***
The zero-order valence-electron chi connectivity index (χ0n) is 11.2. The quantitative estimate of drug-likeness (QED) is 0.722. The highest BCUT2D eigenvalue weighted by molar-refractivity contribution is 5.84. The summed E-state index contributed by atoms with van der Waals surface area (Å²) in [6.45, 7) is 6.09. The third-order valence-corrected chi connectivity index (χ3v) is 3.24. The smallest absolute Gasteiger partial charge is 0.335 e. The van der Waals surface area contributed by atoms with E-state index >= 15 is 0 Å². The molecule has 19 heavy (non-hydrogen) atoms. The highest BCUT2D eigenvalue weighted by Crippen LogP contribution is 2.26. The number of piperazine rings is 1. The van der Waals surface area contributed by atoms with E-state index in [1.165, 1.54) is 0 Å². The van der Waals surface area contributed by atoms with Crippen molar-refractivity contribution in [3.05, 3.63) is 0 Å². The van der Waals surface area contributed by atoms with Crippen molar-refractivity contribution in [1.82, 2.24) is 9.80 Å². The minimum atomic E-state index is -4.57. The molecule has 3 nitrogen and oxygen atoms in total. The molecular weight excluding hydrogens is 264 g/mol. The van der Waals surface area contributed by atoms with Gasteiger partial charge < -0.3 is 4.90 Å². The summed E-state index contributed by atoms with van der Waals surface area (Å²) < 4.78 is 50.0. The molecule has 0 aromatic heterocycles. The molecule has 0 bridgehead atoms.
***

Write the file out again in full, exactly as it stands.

The zero-order valence-electron chi connectivity index (χ0n) is 11.2. The quantitative estimate of drug-likeness (QED) is 0.722. The highest BCUT2D eigenvalue weighted by molar-refractivity contribution is 5.84. The summed E-state index contributed by atoms with van der Waals surface area (Å²) in [6.45, 7) is 6.09. The third-order valence-corrected chi connectivity index (χ3v) is 3.24. The smallest absolute Gasteiger partial charge is 0.335 e. The van der Waals surface area contributed by atoms with E-state index >= 15 is 0 Å². The molecule has 19 heavy (non-hydrogen) atoms. The highest BCUT2D eigenvalue weighted by Crippen LogP contribution is 2.26. The number of piperazine rings is 1. The van der Waals surface area contributed by atoms with E-state index in [1.165, 1.54) is 0 Å². The van der Waals surface area contributed by atoms with Crippen molar-refractivity contribution in [3.05, 3.63) is 0 Å². The van der Waals surface area contributed by atoms with Crippen molar-refractivity contribution in [1.82, 2.24) is 9.80 Å². The minimum atomic E-state index is -4.57. The molecule has 3 nitrogen and oxygen atoms in total. The molecular weight excluding hydrogens is 264 g/mol. The van der Waals surface area contributed by atoms with Gasteiger partial charge < -0.3 is 4.90 Å². The summed E-state index contributed by atoms with van der Waals surface area (Å²) < 4.78 is 50.0. The molecule has 0 aromatic heterocycles. The molecule has 0 bridgehead atoms.